Purple Haze?

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Will the rapid approvals and anticipated increase in the use of marijuana have an impact in your dealership? Is it okay for employees to puff a joint on coffee break? Or is it all setting up potential problems for dealers?

If you’re in one of 33 states (plus Guam, Puerto Rico and the District of Columbia) that have already legalized some form of medical marijuana, it’s something to be considered. Even more, 10 states and DC are apparently set on adopting a new state color – Purple Haze - by allowing recreational marijuana. It certainly raises some interesting questions and unknowns for employers--and their insurance companies.

So says Patricia L. Harman, editor-in-chief of Claims magazine and a contributing editor writing about this subject for PropertyCasualty360.com. Just trying to estimate growth projections of use illustrates how much is unknown about the future of legalized marijuana. But, Harman argues, it’s going to be big.

Some market research reports predict the legal hemp market will grow to $25 billion by 2025. Others see spending on cannibis reaching $57 billion worldwide inside the next 8 years. The truth is that nobody really knows.

However, there’s one prediction most agree on: That the greatest growth will clearly be in the area of recreational use, which is anticipated to expand by 67% by 2025. That just could replace the coffee break in favor of a Colorado cocktail!

Identifying the real impact of legalization for a marine dealer, or any business for that matter, isn’t easy. Harman says serious workplace questions will come into play, including workplace liabilities; auto and service vehicle risks; workers’ compensation claims; owners’ and officers’ liability; as well as influences by some employees on others; and general workplace conditions.

The more unsettling news is that, so far, politicians and regulators haven’t connected the dots very well.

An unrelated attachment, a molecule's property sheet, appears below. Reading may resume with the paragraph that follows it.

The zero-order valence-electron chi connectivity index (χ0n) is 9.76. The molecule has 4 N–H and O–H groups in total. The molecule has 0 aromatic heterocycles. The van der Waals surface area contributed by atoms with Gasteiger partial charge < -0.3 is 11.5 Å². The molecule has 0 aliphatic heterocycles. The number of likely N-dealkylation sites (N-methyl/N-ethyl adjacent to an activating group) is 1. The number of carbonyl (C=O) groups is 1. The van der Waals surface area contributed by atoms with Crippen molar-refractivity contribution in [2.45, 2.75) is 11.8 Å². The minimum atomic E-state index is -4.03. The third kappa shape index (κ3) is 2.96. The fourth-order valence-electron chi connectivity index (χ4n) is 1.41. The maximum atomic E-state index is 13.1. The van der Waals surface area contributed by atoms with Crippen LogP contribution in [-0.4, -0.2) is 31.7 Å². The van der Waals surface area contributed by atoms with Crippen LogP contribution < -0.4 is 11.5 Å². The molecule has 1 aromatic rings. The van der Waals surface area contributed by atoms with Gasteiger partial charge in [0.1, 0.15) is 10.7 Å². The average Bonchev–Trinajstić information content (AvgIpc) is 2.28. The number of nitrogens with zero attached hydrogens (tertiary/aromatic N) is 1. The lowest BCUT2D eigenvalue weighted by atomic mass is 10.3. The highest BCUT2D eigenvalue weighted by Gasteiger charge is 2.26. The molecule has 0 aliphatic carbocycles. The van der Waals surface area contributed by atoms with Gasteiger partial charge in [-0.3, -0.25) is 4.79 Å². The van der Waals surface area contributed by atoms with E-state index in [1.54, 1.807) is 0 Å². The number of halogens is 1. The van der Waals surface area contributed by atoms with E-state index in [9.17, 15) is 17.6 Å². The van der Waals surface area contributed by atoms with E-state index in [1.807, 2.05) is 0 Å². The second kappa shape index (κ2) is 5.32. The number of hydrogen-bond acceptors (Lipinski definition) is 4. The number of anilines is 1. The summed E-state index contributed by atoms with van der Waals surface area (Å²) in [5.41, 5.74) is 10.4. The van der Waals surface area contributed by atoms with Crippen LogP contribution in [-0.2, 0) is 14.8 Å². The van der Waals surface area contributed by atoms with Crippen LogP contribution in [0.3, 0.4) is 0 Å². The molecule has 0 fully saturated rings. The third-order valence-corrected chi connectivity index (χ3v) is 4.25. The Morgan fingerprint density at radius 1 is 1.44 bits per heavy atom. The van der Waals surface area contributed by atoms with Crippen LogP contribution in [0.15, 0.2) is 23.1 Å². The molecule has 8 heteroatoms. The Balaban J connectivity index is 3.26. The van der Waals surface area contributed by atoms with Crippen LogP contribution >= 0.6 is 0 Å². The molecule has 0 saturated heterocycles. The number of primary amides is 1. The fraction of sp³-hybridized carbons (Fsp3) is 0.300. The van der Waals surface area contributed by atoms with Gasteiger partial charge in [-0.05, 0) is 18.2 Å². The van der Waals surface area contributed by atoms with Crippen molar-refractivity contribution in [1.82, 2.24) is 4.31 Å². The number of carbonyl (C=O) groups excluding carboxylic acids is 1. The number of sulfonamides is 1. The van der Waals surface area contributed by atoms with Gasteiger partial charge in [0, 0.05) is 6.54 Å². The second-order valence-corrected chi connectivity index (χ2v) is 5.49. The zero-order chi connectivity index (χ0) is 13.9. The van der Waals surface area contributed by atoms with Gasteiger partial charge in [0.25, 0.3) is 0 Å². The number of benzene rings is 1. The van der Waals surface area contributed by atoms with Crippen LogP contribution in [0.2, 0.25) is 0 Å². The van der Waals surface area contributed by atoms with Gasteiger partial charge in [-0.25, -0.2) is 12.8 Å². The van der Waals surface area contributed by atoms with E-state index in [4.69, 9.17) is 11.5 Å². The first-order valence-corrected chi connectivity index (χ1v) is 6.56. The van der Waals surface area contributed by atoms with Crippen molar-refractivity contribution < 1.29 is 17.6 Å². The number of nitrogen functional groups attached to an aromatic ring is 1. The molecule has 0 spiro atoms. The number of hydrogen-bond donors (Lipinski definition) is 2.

The U.S. Drug Enforcement Administration, for example, classifies marijuana as a Schedule 1 drug, making its use or sale illegal at the federal level. But the legalization of the sale and use of marijuana on state levels has resulted in myriad rules and regulations that range from state to state. Insurance companies are perplexed about their risks and coverages, says Harman.

Let’s take workers’ compensation as an example. No easy answer here because multiple issues surround workers’ comp. Like: Should insurers pay for medical marijuana? If yes, how long should they continue to cover related expenses? How does an insurer determine efficacy for an injured worker? If an employer has a zero-tolerance policy for illegal drugs, how does the medical use of marijuana affect that policy? What are the legal repercussions for terminating an employee who tests positive for marijuana?

Harman points out the Centers for Disease Control and Prevention (CDC) finds that frequent use of marijuana can lead to addiction (approximately 1 in 10 people), but she says the risks may vary depending on how it is used. Smoking can produce an almost immediate “high.” Edibles, on the other hand, take longer to produce their effect, which can lead to consuming more marijuana to make the impact come sooner. Marijuana affects brain development, so individuals who begin using it in their teens may see an impact on learning functions, attention and memory as their brains mature.

Moreover, there does seem to be increasing evidence that individuals who start using marijuana in their youth develop memory issues, and can damage their bronchial passages and lungs. Regular marijuana use can also increase the risk of heart attacks and strokes in individuals of all ages, according to research by the Journal of the American Heart Association.

Overall, there are more questions than answers about the impacts and liabilities that boat dealers and their employees may face as marijuana becomes widely available. Deciding on company policies concerning employee use and looking at possible liabilities for the dealership overall may be a good place to start. Obviously, discussing coverages with your insurance agent should be high on the list.

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